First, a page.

UNITED STATES DISTRICT COURT EASTERN DISTRICT OF NEW YORK
July 14, 1958
Giuseppe FIORELLO, Plaintiff,
A/S SOBRAL and International Freighting Corporation, Inc., Defendants. A/S SOBRAL and International Freighting Corporation, Inc., Defendants and Third Party Plaintiffs, v. NESSA CORPORATION, Third Party Defendant
The opinion of the court was delivered by: BYERS
This is a motion by defendant and third-party plaintiff A/S Sobral, for leave to serve and file an amended answer pleading a cross-claim against the defendant International Freighting Corporation.
The plaintiff, an employee of a stevedore Nessa Corporation, was injured during the course of his employment on February 13, 1953 wile working on the M/S Bowrio. The pier at which the ship lay is not referred to in the motion papers, but it was probably a Brooklyn pier.
The ship was owned by the defendant A/S Sobral, but was under a time charter to International Freighting Corporation which had contracted for stevedoring services to be performed by Nessa.
The plaintiff's cause is based upon an alleged failure of a winch to function properly, and he thus attributes unseaworthiness to the ship, and presumably negligence.
The action was begun against both owner and time charterer on October 13, 1955 just twenty months after the happening. The summons and complaint were not served upon the owner until June 8, 1956.
Meanwhile on January 23, 1956 the time charterer, having been promptly served, filed its answer which contained a cross-claim against the owner.
On June 28, 1956 the owner filed and served its answer to the complaint and to the said cross-complaint.
Now the owner (by motion argued June 25, 1958) seeks to file the said amended answer to assert a cross-claim against the charterer; the purpose is assumed to be to assert that if the winch was faulty, the undertaking of the charterer to load stow and trim the cargo carried on the ship, involved the maintenance of the winch in good order and condition; and that if plaintiff was injured as he asserts, responsibility must be visited upon the time charterer.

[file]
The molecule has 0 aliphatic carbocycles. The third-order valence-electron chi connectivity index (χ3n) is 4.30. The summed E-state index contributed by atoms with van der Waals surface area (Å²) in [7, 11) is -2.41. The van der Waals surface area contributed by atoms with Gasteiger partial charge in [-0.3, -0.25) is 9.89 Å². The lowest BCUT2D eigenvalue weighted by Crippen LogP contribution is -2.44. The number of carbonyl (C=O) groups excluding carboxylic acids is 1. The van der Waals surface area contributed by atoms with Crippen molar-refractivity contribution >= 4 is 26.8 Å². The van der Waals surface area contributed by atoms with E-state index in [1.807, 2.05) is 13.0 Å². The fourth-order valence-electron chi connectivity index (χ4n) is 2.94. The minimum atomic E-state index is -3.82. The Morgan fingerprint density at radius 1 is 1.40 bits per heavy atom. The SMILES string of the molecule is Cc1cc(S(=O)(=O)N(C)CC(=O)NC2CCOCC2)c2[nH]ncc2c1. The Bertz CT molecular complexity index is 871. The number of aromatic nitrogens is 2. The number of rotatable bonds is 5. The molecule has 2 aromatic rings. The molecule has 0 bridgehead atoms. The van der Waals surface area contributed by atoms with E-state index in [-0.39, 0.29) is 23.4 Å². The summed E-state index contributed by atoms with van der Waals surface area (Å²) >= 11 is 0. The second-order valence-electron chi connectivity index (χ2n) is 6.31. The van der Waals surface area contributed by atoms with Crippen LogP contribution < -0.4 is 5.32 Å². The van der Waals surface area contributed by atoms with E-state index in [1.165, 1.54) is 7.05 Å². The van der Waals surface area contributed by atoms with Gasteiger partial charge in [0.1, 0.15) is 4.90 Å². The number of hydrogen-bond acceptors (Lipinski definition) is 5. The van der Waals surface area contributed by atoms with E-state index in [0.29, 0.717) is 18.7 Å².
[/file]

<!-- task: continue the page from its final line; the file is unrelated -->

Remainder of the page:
Concededly the purpose of the proposed amended answer is to lay a foundation for visiting ultimate responsibility upon the stevedore, if negligence upon its part was the true cause of the plaintiff's injury.
Since the owner had no contractual relation with the stevedore, it is urged that only through this method of approach can the ship-owner be reimbursed for possible liability to the plaintiff, although the owner was not operating its vessel at the time of the occurrence.
Opposition to the granting of the motion is offered by the charterer because:
1. The caption shows that the owner has already served a third-party complaint against Nessa, and therefore the indirect approach above described is unnecessary.
The stevedore's contractual undertaking to the charterer (quoted in the opposing affidavit of June 10, 1958) reads thus:
'The Contractor (stevedore) will be responsible and hold harmless I.F.C., as the owner, operator, charterer or agent of any ship and the ships with respect to which the Contractor performs or furnishes services under this agreement for any and all injury * * * arising in whole or part from or through the negligence or default of the Contractor, its * * * gear or equipment.'
It is to be assumed that this contractual responsibility to the charterer as such, of any ship 'and the ships' -- although awkwardly expressed -- would be construed to mean that the owner is intended to be included in the coverage of the policy; however, the question may then arise: 'At whose instance may that liability be asserted?'
If it does, the answer would lie in a judgment based upon evidence, and a reasoned exposition of legal concepts, not in the disposition of a motion addressed to a pleading.
2. An asserted misgiving as to the charterer's probable recovery against the stevedore, if it becomes necessary so to seek, because of Nessa's going out of business.
This of course does not purport to reach the underwriting engagement of Nessa or its successors.
3. Laches by the owner to the detriment of the charterer. In view of the assertion of the latter's cross-claim against the owner contained in its answer filed in January of 1956, this contention is less than plausible.
4. The owner and not the charterer is solely responsible for any defect in the winch. That of course would be a matter of evidence rather than argument upon this motion.
5. That a copy of the proposed amended answer has not been served. This is not an incurable informality.
Since no hardship upon the charterer is shown to be involved in granting this motion, while a denial might force the owner to forgo an important legal right, the motion will be granted, provided that the date of issue is not affected; also, that the amended answer be filed and served upon all attorneys in the case, within fifteen days after the filing of the order to be filed herein.
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